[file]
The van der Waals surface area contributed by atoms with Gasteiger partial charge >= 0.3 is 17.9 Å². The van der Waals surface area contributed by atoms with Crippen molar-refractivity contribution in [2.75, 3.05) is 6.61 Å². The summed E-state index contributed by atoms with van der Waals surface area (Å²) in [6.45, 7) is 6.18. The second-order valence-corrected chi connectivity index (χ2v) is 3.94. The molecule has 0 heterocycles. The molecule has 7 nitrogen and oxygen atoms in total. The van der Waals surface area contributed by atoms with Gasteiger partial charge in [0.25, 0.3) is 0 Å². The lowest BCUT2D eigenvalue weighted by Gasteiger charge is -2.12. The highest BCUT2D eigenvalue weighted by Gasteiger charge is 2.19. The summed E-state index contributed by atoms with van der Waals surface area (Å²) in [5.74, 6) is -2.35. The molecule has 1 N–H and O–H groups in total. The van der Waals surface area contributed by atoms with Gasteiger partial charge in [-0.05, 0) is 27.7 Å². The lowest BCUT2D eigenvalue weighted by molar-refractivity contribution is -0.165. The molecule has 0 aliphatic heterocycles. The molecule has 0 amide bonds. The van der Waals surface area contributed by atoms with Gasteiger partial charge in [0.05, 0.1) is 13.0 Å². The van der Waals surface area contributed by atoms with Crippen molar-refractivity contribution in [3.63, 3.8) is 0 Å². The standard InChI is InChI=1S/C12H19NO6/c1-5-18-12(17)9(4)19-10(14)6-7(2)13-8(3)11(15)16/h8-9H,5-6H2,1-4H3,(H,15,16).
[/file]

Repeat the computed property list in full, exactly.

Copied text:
The van der Waals surface area contributed by atoms with Gasteiger partial charge >= 0.3 is 17.9 Å². The van der Waals surface area contributed by atoms with Crippen molar-refractivity contribution in [2.75, 3.05) is 6.61 Å². The summed E-state index contributed by atoms with van der Waals surface area (Å²) in [6.45, 7) is 6.18. The second-order valence-corrected chi connectivity index (χ2v) is 3.94. The molecule has 0 heterocycles. The molecule has 7 nitrogen and oxygen atoms in total. The van der Waals surface area contributed by atoms with Gasteiger partial charge in [0.25, 0.3) is 0 Å². The lowest BCUT2D eigenvalue weighted by Gasteiger charge is -2.12. The highest BCUT2D eigenvalue weighted by Gasteiger charge is 2.19. The summed E-state index contributed by atoms with van der Waals surface area (Å²) in [5.74, 6) is -2.35. The molecule has 1 N–H and O–H groups in total. The van der Waals surface area contributed by atoms with Gasteiger partial charge in [-0.05, 0) is 27.7 Å². The lowest BCUT2D eigenvalue weighted by molar-refractivity contribution is -0.165. The molecule has 0 aliphatic heterocycles. The molecule has 0 amide bonds. The van der Waals surface area contributed by atoms with Gasteiger partial charge in [0.05, 0.1) is 13.0 Å². The van der Waals surface area contributed by atoms with Crippen molar-refractivity contribution in [3.63, 3.8) is 0 Å². The standard InChI is InChI=1S/C12H19NO6/c1-5-18-12(17)9(4)19-10(14)6-7(2)13-8(3)11(15)16/h8-9H,5-6H2,1-4H3,(H,15,16).